M. Scott Carpenter, whose flight into space in 1962 as the second American to orbit the Earth was marred by technical glitches and ended with the nation waiting anxiously to see if he had survived a landing far from the target site, died on Thursday in Denver. He was 88 and one of the last two surviving astronauts of America’s original space program, Project Mercury.
His wife, Patty Carpenter, announced the death. No cause was given. Mr. Carpenter had entered hospice care recently after having a stroke.
His death leaves John H. Glenn Jr., who flew the first orbital mission on Feb. 20, 1962, and later became a United States senator from Ohio, as the last survivor of the Mercury 7.
When Lieutenant Commander Carpenter splashed down off Puerto Rico in his Aurora 7 capsule on May 24, 1962, after a harrowing mission, he had fulfilled a dream.
“I volunteered for a number of reasons,” he wrote in “We Seven,” a book of reflections by the original astronauts published in 1962. “One of these, quite frankly, was that I thought this was a chance for immortality. Pioneering in space was something I would willingly give my life for.”
For almost an hour after his capsule hit the Caribbean, there were fears that he had, in fact, perished. He was 250 miles from his intended landing point after making three orbits in a nearly five-hour flight. Although radar and radio signals indicated that his capsule had survived re-entry, it was not immediately clear that he was safe.
A Navy search plane finally spotted him in a bright orange life raft. He remained in it for three hours, accompanied by two frogmen dropped to assist him, before he was picked up by a helicopter and taken to the aircraft carrier Intrepid.
The uncertainty over his fate was only one problem with the flight. The equipment controlling the capsule’s attitude (the way it was pointed) had gone awry; moreover, he fired his re-entry rockets three seconds late, and they did not carry the anticipated thrust. He also fell behind on his many tasks during the flight’s final moments, and his fuel ran low when he inadvertently left two control systems on at the same time.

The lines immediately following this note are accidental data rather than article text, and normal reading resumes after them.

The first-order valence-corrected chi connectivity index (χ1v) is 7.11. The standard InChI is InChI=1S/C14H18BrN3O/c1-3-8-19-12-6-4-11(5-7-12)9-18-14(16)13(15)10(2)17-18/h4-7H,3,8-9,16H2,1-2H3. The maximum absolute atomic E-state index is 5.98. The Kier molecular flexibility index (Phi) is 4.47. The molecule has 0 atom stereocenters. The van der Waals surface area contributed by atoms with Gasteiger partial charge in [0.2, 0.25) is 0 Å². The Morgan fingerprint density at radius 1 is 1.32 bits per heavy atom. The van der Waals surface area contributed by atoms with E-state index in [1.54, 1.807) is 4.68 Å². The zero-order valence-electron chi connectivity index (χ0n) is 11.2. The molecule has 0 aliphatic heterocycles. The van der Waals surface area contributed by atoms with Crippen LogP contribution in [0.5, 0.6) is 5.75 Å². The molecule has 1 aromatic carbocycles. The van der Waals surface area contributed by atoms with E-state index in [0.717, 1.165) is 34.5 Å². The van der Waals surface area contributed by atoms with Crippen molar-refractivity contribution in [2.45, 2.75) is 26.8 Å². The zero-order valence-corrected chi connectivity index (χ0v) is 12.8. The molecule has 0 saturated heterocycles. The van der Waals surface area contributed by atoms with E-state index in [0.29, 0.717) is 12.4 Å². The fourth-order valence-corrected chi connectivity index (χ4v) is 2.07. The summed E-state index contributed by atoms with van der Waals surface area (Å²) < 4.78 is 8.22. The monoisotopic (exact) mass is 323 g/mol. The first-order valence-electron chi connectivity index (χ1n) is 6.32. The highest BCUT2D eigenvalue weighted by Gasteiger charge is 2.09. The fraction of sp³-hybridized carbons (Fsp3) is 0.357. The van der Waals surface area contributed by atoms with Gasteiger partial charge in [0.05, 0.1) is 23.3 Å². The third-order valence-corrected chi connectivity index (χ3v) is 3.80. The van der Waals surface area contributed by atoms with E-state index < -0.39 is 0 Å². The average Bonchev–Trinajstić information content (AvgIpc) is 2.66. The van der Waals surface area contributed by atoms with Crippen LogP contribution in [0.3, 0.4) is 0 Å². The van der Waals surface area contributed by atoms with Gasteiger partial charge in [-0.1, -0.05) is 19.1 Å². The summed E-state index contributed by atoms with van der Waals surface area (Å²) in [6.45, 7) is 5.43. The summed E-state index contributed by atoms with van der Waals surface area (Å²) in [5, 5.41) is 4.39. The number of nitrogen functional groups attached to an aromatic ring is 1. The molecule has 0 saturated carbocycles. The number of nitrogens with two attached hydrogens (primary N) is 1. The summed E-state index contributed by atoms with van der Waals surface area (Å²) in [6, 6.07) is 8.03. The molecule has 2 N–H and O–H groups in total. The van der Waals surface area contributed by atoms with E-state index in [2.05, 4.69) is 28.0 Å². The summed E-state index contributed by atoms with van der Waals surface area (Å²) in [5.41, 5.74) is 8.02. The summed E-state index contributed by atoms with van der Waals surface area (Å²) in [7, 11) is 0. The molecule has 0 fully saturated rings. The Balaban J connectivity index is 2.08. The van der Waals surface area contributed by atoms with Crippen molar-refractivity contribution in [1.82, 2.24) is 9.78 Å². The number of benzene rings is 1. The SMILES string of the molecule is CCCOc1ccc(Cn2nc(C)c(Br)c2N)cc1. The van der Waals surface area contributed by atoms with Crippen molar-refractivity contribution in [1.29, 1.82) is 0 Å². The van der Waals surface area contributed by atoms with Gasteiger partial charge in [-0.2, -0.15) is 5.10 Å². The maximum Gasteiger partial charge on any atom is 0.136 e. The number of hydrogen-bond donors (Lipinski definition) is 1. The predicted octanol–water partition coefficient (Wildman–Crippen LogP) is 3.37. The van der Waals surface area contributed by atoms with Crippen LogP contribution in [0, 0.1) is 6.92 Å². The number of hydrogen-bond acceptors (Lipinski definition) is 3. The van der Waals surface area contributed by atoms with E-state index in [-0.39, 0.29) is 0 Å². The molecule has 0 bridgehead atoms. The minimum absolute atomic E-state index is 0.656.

Some NASA officials found fault with his performance.
“He was completely ignoring our request to check his instruments,” Christopher Kraft, the flight director, wrote in his memoir “Flight: My Life in Mission Control” (2001). “I swore an oath that Scott Carpenter would never again fly in space. He didn’t.”
Mr. Carpenter was the fourth American astronaut in space. Alan B. Shepard Jr. and Virgil I. Grissom flew the first two Mercury flights, and then Mr. Glenn orbited the Earth. Mr. Carpenter was the fourth man to go into orbit. Two Russians in addition to Mr. Glenn had preceded him.
Malcolm Scott Carpenter was born on May 1, 1925, in Boulder, Colo. His family moved to the New York City region when his father, Marion, got a job there as a research chemist. His mother, Florence, contracted tuberculosis when Scott was a child, and she took him with her when she returned to Boulder to be treated at a sanitarium. The marriage broke up, and Scott was guided by his maternal grandfather, Victor Noxon, who owned and edited a Boulder newspaper. He grew fond of a rugged outdoor life and became enthralled by the prospect of flying.
Mr. Carpenter became a naval aviation cadet in 1943, attending Colorado College, but World War II ended before he could obtain his wings. He entered the University of Colorado afterward and received a Navy commission in 1949.
He flew patrol planes in the Pacific during the Korean War, then trained as a test pilot, and in April 1959 he was among the seven military pilots chosen as the Mercury astronauts, the beginning of America’s quest to carry out President John F. Kennedy’s goal to put a man on the Moon.
Mr. Carpenter was highly accomplished in communications and navigation in addition to his flying skills. He was also in outstanding physical condition, exceeding several NASA performance standards.
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